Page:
Domestic Violence, the Recession and Child Welfare

By Morton, Thomas D.; Reese, Lisa | Policy & Practice, April 2011 | Go to article overview

Domestic Violence, the Recession and Child Welfare


Morton, Thomas D., Reese, Lisa, Policy & Practice


Clark County, Nevada, has been hit very hard by the recession. It registers one of the highest unemployment rates in the country, leads the nation in foreclosures and 71 percent of homeowners with mortgages owe more than their houses are worth. For many observers, all of this suggested an impending increase in child abuse and neglect reports and children coming into foster care. But that has not happened in Clark County. In fact, child protective services removals have continued to decline during the recession. Both local law enforcement and child protective services agree that they are not seeing the increases in incidents they expected. But, the incidents they see appear to be more serious. That is, violent acts toward children and spouses or partners are resulting in more serious injuries than commonly seen in the past. While domestic violence tracking characteristics used at the CPS Hotline showed a steady decline from 2007 through 2009, 2010 saw a 47.8 percent increase in reports with active domestic violence as an element compared with 2009.

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Domestic violence continues to present a challenge for child welfare staff. Discussions with domestic violence service providers in Clark County led to the following observations:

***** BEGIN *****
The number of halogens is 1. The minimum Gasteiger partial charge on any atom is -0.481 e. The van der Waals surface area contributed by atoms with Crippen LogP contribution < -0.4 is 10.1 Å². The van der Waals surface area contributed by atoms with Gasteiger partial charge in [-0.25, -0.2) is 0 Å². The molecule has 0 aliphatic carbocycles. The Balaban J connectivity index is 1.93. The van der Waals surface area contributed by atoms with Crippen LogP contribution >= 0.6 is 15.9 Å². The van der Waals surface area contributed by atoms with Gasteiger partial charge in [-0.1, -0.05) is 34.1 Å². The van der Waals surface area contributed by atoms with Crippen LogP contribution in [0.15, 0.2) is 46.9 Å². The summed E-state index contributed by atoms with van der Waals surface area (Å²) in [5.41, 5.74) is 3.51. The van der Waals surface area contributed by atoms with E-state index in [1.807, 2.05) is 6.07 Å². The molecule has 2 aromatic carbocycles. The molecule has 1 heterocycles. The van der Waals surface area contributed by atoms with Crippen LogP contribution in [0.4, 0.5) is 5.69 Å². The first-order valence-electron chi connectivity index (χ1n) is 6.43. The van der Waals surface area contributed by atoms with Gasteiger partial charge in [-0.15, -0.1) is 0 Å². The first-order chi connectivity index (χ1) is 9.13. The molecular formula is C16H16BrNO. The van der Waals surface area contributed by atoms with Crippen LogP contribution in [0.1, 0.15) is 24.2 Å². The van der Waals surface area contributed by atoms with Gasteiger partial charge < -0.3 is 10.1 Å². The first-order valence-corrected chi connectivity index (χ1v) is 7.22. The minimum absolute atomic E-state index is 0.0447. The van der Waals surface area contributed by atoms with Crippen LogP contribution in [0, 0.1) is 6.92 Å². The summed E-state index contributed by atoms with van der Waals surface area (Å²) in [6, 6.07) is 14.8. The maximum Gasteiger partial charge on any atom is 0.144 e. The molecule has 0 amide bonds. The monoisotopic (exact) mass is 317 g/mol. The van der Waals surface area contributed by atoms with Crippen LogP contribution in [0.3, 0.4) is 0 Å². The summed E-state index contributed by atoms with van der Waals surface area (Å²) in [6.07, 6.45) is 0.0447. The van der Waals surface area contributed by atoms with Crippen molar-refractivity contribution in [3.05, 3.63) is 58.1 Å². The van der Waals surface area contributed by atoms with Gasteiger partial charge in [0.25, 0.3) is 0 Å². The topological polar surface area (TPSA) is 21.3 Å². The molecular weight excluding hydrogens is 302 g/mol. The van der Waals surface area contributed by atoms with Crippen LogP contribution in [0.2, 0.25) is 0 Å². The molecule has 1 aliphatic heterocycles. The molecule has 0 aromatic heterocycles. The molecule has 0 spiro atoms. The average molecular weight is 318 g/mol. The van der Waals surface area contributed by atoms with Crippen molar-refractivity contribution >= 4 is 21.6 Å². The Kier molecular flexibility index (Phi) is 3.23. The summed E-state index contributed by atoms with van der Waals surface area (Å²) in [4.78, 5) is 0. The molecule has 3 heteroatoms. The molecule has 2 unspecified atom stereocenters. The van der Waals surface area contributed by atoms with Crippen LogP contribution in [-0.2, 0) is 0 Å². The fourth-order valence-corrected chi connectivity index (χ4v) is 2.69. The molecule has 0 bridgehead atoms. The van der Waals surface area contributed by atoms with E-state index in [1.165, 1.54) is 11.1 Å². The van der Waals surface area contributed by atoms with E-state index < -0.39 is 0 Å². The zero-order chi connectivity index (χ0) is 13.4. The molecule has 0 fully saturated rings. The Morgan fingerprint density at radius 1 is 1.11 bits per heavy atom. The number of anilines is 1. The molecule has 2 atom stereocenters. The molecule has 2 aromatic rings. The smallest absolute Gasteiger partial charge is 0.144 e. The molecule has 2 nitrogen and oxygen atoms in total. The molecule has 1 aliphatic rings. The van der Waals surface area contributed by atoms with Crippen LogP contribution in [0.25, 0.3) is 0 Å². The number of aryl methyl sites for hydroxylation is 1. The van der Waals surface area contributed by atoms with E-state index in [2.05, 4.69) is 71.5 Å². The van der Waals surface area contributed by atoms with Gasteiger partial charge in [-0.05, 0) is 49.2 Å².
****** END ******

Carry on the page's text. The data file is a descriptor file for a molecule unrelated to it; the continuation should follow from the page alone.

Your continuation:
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* As unemployment increased, couples in which one partner has a pre-existing propensity for domestic violence are spending more time in contact with each other, increasing opportunity for violent episodes.

* Due to the economy, people in the process of divorcing continue to live together.

* Not as many women are entering shelters as shelter time has limits and there are few jobs available afterwards.

* Women have to return to the abuser more often because no support is available to them.

* At the same time, more people are being evicted, which leads to more requests for shelter.

* Lethality appears higher.

* Family courts are not providing protective orders as frequently as needed and do not include the children in the protective order.

A basic challenge in Clark County has always been the availability of community services. This is even truer now as government and private funding have been reduced. For the workforce, the challenges come from increased workloads and attendant stress. The apparent increase in the prevalence of domestic violence combined with less access to services enhances compassion fatigue.

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